I am curious though, does anyone know if this new fibre can resist trees, becuase openreach state it will be reliable

    • Trees aren’t a problem unless the line gets physically broken.

    • Avatar Optical

      Well,raw sewage is a high pollution risk to rivers,waterways,etc,so Resource Wales will get involved.

    • Avatar Adam

      restrospective planning permission is usual for poling work, standard way of doing it under the telecommunucatioms act.

      With regards to tree rub, it will be a long term issue but not to the same level as with copper. With fiber generally the tree either breaks the tube or it doesnt, with copper theres a whole host of ways they can cause intermittant issues.

    • Avatar Fastman


      “During their work they have installed 6 new poles without planning permission from the national park. They have spanned a large amount of new fibre after spanning fibre 2 years prior, but running out of time to connect it (they apparently can’t use it as it has the wrong date on it!).

      probably complained about work stopping earler (2 years ago)
      now complaiing about poles and stuff

      how did they think it was going to be delivered (by faries)

      this stuff is hard and complex to do

      Damned if you do / damned if you dont

  5. Avatar AnotherTim

    How come they’re lucky enough to get FTTP *and* sewers?

    • Avatar Tim

      Yeah crazy.

      I know a house that’s not far from my dads that can’t get broadband, has no mains electricity (they have a generator instead) and no sewer. This is in Kent, an area that you’d think wouldn’t have things so bad.

    • Avatar Optical

      Tim: You be surprised how many places there are in the UK still without main electric,mains water,& gas,know of one decent size village that has gas only for first few houses at one end,rest of village nothing,now in the 21st & many places are still in the dark ages.

    • Avatar AnotherTim

      I’m fairly lucky – we have water and electricity (most of the time, although I have several UPS as the voltage is somewhat variable). Nearest gas is 4 miles away, nearest sewer a mile. Nearest FTTP is 5 miles as the crow flies (new estate).

  6. Avatar tonyp

    I remember a holiday in lovely Nolton Haven. Then (1956 I think), to phone home, you had to find the red phone box, put 4d in the slot to call the operator and ask for ‘trunks’ to make a reverse charge call to home. How times change!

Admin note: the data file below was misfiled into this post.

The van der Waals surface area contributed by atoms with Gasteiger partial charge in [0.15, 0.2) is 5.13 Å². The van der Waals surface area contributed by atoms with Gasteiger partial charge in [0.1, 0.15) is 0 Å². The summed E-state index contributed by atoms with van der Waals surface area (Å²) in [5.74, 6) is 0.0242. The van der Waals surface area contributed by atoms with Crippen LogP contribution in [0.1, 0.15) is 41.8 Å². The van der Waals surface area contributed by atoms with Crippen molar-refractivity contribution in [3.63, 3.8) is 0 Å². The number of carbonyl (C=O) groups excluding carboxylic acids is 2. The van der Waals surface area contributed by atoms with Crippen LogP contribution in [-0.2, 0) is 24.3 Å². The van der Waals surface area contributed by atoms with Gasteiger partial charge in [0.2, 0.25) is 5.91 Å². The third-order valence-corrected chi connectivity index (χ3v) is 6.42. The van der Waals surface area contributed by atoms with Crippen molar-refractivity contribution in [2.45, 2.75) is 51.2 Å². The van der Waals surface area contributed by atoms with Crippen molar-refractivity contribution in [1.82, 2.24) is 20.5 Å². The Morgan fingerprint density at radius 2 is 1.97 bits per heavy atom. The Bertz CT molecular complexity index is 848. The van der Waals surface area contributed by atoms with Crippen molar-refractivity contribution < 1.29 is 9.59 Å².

7. Avatar Shaun Taylor

    I didn’t realise Openreach still had Pole units I thought they had sold them off to contractors years ago.

  8. Avatar Tally

    I didn’t realise Openreach still had Pole units I thought they had sold them off to contractors years ago.

    • Avatar Squidgy

      They even have their own civils teams to do digging and duct laying and clear blockage etc.

  9. Avatar KL

    Any idea which contractor that pictured at the end of the article? With the blue barriers

Leave a Reply

Your email address will not be published. Required fields are marked *

This site uses Akismet to reduce spam. Learn how your comment data is processed.

Comments RSS Feed

Javascript must be enabled to post (most browsers do this automatically)

Privacy Notice: Please note that news comments are anonymous, which means that we do NOT require you to enter any real personal details to post a message. By clicking to submit a post you agree to storing your comment content, display name, IP, email and / or website details in our database, for as long as the post remains live.

Only the submitted name and comment will be displayed in public, while the rest will be kept private (we will never share this outside of ISPreview, regardless of whether the data is real or fake). This comment system uses submitted IP, email and website address data to spot abuse and spammers. All data is transferred via an encrypted (https secure) session.

NOTE 1: Sometimes your comment might not appear immediately due to site cache (this is cleared every few hours) or it may be caught by automated moderation / anti-spam.

NOTE 2: Comments that break our rules, spam, troll or post via known fake IP/proxy servers may be blocked or removed.
Cheapest Superfast ISPs
  • Hyperoptic £19.95 (*22.00)
    Avg. Speed 50Mbps, Unlimited
    Gift: Promo Code: HYPER20
  • SSE £22.00
    Avg. Speed 35Mbps, Unlimited
    Gift: None
  • Plusnet £22.50 (*35.98)
    Avg. Speed 36Mbps, Unlimited
    Gift: £50 Reward Card
  • xln telecom £22.74 (*47.94)
    Avg. Speed 66Mbps, Unlimited
    Gift: None
  • Onestream £22.99 (*34.99)
    Avg. Speed 35Mbps, Unlimited
    Gift: None
Prices inc. Line Rental | View All
The Top 20 Category Tags
  1. BT (2740)
  2. FTTP (2667)
  3. FTTC (1767)
  4. Building Digital UK (1722)
  5. Politics (1630)
  6. Openreach (1590)
  7. Business (1403)
  8. FTTH (1330)
  9. Statistics (1220)
  10. Mobile Broadband (1195)
  11. Fibre Optic (1048)
  12. 4G (1027)
  13. Wireless Internet (1009)
  14. Ofcom Regulation (1004)
  15. Virgin Media (990)
  16. EE (678)
  17. Sky Broadband (662)
  18. TalkTalk (652)
  19. Vodafone (651)
  20. 5G (487)
Helpful ISP Guides and Tips

Copyright © 1999 to Present - ISPreview.co.uk - All Rights Reserved - Terms , Privacy and Cookie Policy , Links , Website Rules , Contact